Team:Imperial College/Collaboration

From 2013.igem.org

Contents

Collaborations

If you would like to collaborate just contact us via Twitter @imperialigem


Helpers at SB6

Imperial SB.jpg



The BioBricks Foundation Synthetic Biology Conference Series (SBx.0 Conference) is the world’s foremost professional meeting in the field of synthetic biology. The BioBricks Foundation is the proud organizer of the conference series and this year Imperial had the honour of hosting the conference. SB6 ran 9th-11th July 2013. We were helpers at the conference, working behind the scenes to help delegates and in collaboration with the event organisers we ensured everything ran smoothly.

We were also lucky enough to see some great talks, and enjoyed networking amongst the synbio community! The buzz of SB6.0 gave us a boost and the inspiration for our iGEM project.




Presented at the YSB1.0 meeting

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We presented at the very first Young Synthetic Biologists meeting at the Wellcome Trust. YSB1.0 was designed as an extension of the UK iGEM team meetup that has been organised in previous years. We had a great time and loved sharing our ideas, networking and having fun with the rest of the UK iGEM community. As an additional bonus, Randy Rettberg, one of the co-founders and current president of the iGEM foundation gave us an inspirational talk.



St. Paul's School iGEM team

From left to right: Sisi Fan (Imperial College), Iain Bower (Imperial College),Paul-Enguerrand Fady (St. Pauls), Margarita Kopniczky (Imperial College), Freddie Wilkinson (St. Pauls), and Guy Kirkpatrick (St. Pauls).





We met the team from St.Paul's School when we went to the Young Synthetic Biology event. We were impressed by their project of the previous year and got chatting to them. As school students they were keen to see some University Labs and discuss their project further so we invited them for a tour of the facilities at Imperial. We hope the tour was enjoyable and that the tips we gave them come in useful in their entry this year.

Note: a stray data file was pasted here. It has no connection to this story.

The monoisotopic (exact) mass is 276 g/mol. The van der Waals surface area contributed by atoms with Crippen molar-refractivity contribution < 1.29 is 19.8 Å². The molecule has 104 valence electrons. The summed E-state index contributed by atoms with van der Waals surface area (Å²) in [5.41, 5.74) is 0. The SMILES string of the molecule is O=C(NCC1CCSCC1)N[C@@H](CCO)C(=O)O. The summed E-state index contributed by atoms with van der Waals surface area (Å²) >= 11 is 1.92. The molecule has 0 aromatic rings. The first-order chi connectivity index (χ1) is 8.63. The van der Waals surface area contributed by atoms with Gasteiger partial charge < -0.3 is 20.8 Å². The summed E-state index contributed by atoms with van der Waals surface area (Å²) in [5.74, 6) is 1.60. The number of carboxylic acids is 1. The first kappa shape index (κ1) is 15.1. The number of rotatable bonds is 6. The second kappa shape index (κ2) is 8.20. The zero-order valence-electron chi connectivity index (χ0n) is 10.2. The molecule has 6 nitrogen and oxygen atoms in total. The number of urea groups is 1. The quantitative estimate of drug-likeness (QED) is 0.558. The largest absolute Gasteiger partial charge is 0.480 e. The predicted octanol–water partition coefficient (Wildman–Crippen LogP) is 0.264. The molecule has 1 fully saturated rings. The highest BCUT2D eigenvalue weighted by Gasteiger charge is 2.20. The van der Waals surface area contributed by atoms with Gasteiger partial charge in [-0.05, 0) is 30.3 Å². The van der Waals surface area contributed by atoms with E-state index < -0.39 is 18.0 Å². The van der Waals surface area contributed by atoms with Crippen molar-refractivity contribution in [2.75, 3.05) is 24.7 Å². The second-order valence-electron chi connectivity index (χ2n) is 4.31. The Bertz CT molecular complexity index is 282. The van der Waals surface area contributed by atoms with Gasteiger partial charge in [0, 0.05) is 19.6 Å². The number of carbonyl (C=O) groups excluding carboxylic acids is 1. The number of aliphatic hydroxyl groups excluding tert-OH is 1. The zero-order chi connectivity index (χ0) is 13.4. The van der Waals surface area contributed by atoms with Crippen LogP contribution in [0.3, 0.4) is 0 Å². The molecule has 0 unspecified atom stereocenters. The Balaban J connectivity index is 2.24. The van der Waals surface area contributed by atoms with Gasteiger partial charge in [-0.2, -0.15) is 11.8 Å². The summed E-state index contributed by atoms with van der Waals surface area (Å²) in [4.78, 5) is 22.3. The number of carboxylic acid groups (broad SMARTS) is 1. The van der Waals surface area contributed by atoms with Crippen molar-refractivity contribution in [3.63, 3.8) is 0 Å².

Yale: PLA-degradation

As soon as we found out Yale iGEM team was synthesizing poly lactic acid(PLA) this year, we contacted them and sent them our PLA degradation parts to test on their product. We did this to further characterise the part and see if Biobricks behave the same on both sides of the Atlantic! When Yale optimises PLA production, they will send some of their product to break down. Breaking down PLA is a second biological bioplastic recycling system we are working on, capable of producing the monomers required to chemically resynthesise it.

UCL: Beta-Amyloid Degradation

When we heard UCL's project was to degrade Beta-Amyloid plaques we were interested to see the results as degrading a substrate has a lot in common with our project. Beta-Amyloid is a component of Amyloid Plaques which are a pathological feature of Alzheimer's disease (AD), which UCL iGEM is targeting this year.It turns out that proteinase K is not only a good way to break PLA down, but also to degrade amyloid plaques. We built a degradation model to help the UCL team with their beta-amyloid degradation assays. The model, a MATLAB based extension called Simbiology, provides information about how efficient MMP-9 enzyme can degrade beta-amyloid plaques, which is informative for wetlab work.

Degradation Assays of UCL 2013 iGEM team